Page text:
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Shelley Aurand
Shelley Aurand
Loren Battley
Loren Battley
Bonnie Jo Campbell
Bonnie Jo Campbell
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Jolica Dias
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Hanna Downs
Jacqueline Eng
Jacqueline Eng
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Chris Harris
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Hal Jenson
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Greta Lorr
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Melinda Moustakis
Dan Panozzo
Dan Panozzo
Clifford Pulley III
Clifford Pulley III
Sara Simic
Sara Simic
Sam Striker
Sam Striker
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Shelbi Lynn Tierney
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Stephen Wolfinbarger
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Mingyuan Yang

Shelley Aurand

Shelley Aurand

One of five in nation to win grad scholarship

Shelley Aurand is one of five Reserve Officers’ Training Corps cadets in the nation selected for a special program allowing nursing graduates to delay active duty to pursue a graduate degree full time.

Aurand, who was commissioned as an Army nurse in December and graduated the next day with a Bachelor of Science degree in nursing, was chosen for the program by the U.S. Army Recruiting Command’s Nurse Practitioner Health Professions Scholarship Board. Unlike other commissioned graduates, she will not go directly into active duty and will continue her education to become a psychiatric and mental health nurse practitioner.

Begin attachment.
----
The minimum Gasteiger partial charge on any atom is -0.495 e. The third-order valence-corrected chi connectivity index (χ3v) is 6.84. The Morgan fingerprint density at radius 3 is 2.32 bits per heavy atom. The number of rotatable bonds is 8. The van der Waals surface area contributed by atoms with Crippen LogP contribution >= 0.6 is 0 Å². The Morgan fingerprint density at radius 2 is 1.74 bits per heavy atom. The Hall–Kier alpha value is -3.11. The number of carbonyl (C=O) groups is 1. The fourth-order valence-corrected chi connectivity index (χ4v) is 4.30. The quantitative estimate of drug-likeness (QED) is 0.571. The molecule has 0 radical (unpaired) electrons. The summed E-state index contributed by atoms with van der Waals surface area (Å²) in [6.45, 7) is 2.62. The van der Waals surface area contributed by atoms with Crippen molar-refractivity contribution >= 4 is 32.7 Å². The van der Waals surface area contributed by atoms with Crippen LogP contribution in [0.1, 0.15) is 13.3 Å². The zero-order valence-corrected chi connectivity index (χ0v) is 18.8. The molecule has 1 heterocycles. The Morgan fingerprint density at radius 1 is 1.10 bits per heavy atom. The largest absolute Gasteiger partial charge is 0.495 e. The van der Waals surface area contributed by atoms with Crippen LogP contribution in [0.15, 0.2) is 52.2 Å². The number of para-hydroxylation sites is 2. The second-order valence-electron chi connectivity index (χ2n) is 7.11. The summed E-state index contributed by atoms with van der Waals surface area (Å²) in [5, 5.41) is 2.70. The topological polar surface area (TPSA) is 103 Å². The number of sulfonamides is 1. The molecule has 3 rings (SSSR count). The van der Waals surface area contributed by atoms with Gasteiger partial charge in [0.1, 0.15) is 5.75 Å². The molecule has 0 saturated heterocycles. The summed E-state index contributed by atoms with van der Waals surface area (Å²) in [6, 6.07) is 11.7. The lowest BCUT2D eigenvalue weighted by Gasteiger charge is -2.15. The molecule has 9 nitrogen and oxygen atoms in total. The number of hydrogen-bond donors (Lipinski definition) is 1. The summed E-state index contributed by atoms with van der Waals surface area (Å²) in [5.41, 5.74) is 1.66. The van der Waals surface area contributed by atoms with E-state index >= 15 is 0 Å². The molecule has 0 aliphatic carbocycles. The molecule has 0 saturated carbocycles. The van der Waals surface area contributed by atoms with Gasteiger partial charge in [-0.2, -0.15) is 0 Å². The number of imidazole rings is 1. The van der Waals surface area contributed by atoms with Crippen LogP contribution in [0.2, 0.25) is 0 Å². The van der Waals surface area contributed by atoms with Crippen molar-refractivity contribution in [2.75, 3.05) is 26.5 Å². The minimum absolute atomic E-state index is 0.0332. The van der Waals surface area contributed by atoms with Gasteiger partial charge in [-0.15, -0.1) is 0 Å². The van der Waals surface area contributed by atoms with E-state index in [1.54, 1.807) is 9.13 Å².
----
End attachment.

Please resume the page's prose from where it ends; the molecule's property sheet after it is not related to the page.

The scholarship covers all her tuition, housing, books and health insurance and allows her to dedicate her time to her studies.

“I’m very blessed and humbled to receive this,” says the Niles, Mich., native. “I was ecstatic and couldn’t believe it at first. I was completely flabbergasted.”

Aurand had wanted to be a nurse since childhood and always wanted to help people who were injured or vulnerable. The idea of pairing that with military service came into focus after Brett Johnson, scholarship and enrollment officer in the WMU Department of Military Science and Leadership, visited her high school to talk to her nursing class about Army ROTC.

Aurand had a close uncle who had served in Vietnam. He received little support for the post-traumatic stress disorder he suffered from after returning. His experience helped inspire her to become a mental health nurse practitioner.

Aurand says the WMU College of Health and Human Services, Bronson School of Nursing and Army ROTC program have all been instrumental in helping her achieve her goals.

“I’ve learned a great deal from all the professors,” she says, “and ROTC has supported me in my choice to become a mental health nurse practitioner. I think they’ve prepared me exceptionally well for graduate school and life in the military.”